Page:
user_mobilelogo

If more than one close family member is affected by the same type of cancer, or cancers that are related, e.g. cancer of the ovary and breast cancer. it could be due to inherited genes, also known as a family history of cancer. This does not mean that every member of the family will be affected. Even if a family history exists there may be treatments, and other helps that can significantly reduce the chances of developing cancer. Any concerns should be discussed with a qualified health professional. (GP or nurse at local health centre, or call a recognised telephone helpline, answered by qualified staff.). For further information search links from home page. Type family history in the search box of recommended websites to find related information.

Family history/cancer clinics may offer significantly affected families an opportunity to identify the gene, and check which family members could be at risk. However the process can be lengthy, and the gene may not be found, as the search is like looking for a needle in a hay stack. Clinics that have access to the latest equipment tend to provide a faster service, and the waiting time for results has improved considerably. A blood sample from a living family member with a cancer diagnosis is required for the gene search. It is also helpful for interested family members to discuss the implications with a genetic counsellor, or a health professional with similar qualifications, if this service is available. If not contact the Cancer Counselling Trust.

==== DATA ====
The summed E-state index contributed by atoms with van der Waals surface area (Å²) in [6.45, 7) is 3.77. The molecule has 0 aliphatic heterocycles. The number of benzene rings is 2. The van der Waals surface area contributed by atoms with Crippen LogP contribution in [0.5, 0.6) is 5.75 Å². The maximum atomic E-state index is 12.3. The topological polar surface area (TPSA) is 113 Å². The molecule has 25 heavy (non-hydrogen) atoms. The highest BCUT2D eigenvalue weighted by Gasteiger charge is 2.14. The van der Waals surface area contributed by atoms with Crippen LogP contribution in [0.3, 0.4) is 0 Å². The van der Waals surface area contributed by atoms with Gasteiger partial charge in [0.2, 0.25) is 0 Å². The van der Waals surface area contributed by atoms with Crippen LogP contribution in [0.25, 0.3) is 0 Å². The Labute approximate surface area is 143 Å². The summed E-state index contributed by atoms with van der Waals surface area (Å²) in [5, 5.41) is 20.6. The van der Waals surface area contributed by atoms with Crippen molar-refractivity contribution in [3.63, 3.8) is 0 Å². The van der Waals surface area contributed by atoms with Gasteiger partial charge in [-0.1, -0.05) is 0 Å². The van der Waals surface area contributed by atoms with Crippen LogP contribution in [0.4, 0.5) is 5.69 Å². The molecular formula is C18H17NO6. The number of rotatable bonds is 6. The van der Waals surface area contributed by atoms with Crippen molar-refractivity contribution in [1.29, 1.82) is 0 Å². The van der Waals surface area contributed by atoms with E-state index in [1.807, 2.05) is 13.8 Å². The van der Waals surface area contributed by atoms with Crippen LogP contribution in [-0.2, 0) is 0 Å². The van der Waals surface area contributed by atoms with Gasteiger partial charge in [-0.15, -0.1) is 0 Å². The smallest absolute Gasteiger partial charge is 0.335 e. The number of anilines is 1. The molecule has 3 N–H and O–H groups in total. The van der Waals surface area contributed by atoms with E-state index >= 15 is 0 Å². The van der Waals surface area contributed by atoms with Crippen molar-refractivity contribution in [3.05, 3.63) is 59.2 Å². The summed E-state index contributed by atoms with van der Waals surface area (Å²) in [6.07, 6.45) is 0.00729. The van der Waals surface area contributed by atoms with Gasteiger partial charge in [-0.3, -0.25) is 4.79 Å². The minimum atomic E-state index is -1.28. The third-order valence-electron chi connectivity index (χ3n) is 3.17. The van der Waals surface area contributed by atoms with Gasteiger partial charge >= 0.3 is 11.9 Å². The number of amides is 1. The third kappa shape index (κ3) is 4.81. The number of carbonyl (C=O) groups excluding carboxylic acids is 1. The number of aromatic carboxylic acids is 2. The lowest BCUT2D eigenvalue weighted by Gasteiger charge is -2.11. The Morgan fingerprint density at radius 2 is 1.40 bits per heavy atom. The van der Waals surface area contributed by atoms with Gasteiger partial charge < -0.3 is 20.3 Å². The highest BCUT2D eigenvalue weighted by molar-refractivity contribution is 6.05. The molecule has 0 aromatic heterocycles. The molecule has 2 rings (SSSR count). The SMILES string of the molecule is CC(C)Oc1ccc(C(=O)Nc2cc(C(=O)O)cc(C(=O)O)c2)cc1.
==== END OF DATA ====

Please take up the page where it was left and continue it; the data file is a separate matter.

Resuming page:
Click on the following link for details http://www.cancercounselling.org.uk. Family members should be given the option of personal choice, and their choice respected.